The Tissue Image Analytics (TIA) Centre is a university research centre based in the Computer Science department. It was established in Jan 2021 to tackle some of the major challenges in systematic data-driven mining of an increasing deluge of cancer image data as well as the associated clinical and genomic data. Our ultimate aim is to develop cutting-edge AI technologies to assist pathologists in diagnosing cancer more efficiently and empower the oncologists with reliable information to select optimal personalised treatment for cancer patients.
Current research in the TIA centre is focussed on the application of image analysis and machine learning algorithms in order to further our understanding of the biology and entangled histological patterns of complex diseases such as cancer. We strive to be a hub of research excellence in the area of computational pathology and associated research areas, in order to tackle grand challenges in cancer diagnostics and treatment with a multi-disciplinary team of researchers and to make positive impact on the lives of cancer patients. Our research thrives on a growing network of collaborations with the academia, NHS hospitals and industry.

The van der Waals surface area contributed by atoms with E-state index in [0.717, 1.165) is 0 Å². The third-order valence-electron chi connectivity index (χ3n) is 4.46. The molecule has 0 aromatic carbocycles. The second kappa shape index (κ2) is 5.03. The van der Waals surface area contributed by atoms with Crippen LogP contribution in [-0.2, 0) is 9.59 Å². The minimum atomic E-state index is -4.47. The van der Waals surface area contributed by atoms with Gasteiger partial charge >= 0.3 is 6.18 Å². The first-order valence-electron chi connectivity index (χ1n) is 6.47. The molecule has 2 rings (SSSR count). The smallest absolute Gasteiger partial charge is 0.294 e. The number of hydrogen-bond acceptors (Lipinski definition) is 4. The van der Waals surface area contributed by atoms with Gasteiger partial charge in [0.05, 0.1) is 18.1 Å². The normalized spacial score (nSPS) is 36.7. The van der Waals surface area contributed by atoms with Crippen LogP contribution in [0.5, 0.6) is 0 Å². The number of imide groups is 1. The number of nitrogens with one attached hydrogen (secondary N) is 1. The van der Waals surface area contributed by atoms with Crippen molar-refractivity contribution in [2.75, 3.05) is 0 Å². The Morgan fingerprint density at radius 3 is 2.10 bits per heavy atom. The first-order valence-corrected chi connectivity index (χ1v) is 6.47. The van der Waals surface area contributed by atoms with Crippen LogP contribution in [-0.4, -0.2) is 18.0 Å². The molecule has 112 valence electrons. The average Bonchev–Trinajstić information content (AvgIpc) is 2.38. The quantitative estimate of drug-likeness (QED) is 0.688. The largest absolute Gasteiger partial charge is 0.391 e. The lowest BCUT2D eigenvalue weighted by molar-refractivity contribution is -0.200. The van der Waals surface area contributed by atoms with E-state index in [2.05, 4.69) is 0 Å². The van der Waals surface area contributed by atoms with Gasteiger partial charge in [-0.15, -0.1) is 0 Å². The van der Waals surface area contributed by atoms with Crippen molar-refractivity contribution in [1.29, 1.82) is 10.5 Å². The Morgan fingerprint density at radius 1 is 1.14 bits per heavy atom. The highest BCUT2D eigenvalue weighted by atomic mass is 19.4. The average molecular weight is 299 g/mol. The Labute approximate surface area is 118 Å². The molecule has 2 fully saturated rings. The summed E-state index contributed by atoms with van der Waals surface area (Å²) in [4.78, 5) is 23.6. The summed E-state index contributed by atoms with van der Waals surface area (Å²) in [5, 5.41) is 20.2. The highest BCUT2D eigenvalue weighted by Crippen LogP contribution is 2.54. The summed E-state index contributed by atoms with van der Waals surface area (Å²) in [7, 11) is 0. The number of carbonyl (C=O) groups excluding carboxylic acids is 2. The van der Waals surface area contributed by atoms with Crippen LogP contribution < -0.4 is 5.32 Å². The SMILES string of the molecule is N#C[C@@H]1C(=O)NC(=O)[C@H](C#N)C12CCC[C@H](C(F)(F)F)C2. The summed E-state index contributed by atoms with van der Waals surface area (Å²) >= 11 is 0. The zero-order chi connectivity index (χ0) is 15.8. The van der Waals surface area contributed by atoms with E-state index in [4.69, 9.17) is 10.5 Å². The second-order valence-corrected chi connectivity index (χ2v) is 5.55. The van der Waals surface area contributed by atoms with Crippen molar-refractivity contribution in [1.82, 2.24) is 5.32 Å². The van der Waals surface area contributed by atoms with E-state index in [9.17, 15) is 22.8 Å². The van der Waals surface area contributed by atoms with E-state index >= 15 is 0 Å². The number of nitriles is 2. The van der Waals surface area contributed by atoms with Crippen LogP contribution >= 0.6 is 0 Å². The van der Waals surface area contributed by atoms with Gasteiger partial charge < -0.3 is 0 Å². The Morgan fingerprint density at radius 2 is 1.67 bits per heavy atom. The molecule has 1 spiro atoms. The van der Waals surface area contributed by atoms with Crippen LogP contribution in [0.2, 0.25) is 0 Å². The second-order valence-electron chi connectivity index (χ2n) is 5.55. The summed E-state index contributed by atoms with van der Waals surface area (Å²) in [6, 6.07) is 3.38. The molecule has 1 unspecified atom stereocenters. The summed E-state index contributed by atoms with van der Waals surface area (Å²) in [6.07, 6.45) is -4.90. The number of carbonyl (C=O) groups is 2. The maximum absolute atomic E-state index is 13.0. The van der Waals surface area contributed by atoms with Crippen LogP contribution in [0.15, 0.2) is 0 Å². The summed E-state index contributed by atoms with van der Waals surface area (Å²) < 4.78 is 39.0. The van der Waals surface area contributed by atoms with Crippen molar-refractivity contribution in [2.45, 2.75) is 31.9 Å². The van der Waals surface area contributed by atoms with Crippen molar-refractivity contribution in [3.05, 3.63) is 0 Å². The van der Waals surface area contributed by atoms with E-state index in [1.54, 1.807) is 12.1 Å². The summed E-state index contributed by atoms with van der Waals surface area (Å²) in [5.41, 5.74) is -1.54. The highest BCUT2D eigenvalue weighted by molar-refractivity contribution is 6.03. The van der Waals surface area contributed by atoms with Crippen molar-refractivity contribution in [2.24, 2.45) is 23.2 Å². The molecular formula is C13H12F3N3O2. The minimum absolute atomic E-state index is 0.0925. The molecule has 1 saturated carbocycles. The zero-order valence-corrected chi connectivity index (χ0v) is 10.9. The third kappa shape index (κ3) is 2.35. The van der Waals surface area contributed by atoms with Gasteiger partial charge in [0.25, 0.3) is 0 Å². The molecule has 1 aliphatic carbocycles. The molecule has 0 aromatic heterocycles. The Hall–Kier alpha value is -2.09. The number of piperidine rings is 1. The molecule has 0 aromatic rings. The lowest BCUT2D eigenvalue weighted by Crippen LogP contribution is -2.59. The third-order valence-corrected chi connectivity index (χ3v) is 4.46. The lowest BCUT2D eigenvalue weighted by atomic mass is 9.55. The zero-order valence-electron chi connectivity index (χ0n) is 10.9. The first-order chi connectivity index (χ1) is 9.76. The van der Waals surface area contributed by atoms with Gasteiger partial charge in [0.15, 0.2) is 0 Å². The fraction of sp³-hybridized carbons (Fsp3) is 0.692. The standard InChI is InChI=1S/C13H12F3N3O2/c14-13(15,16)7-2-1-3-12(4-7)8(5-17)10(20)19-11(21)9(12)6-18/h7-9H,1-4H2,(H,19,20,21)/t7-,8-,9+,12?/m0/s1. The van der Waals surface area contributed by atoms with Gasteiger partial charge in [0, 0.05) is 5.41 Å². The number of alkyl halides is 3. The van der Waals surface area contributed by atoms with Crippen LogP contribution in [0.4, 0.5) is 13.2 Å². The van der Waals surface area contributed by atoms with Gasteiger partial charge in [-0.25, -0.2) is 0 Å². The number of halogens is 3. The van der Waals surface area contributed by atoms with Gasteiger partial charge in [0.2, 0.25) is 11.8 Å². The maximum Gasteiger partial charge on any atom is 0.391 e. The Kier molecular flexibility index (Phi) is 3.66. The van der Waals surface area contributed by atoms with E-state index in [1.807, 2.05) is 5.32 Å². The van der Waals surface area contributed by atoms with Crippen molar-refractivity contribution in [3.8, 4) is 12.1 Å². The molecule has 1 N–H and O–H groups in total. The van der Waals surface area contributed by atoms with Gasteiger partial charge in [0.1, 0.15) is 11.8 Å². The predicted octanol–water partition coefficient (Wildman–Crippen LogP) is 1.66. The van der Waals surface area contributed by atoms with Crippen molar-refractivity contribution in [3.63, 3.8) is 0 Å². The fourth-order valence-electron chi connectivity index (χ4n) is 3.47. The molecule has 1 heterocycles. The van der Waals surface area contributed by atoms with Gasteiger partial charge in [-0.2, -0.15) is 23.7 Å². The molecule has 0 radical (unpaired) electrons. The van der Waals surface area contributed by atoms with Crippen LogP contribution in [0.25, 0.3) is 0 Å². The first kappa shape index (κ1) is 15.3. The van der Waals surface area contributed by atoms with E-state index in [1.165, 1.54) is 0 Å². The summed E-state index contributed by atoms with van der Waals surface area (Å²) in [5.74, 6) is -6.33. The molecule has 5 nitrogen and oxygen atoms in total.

We are always looking for highly self-motivated PhD applicants with strong academic background in computing, electrical engineering, mathematics, or statistics preferably at the MS level, competency in modern machine learning and analytical methods and fluent programming skills in Python and R. Since most of the research in the TIA Centre involves working with clinicians and biologists as well as other members of the Centre, applicants should be comfortable working in a team, possess good communication skills, and be open to learning about the required knowledge in the related disciplines (medicine or biology).
- Establish a hub of research excellence in the emerging area of computational pathology, building on a growing network of academia, NHS hospitals and industry
- Contribute to making societal impact on the provision of improved healthcare for patients
- Tackle grand challenges with a multi-disciplinary team of researchers that could not be addressed by researchers working in a single discipline alone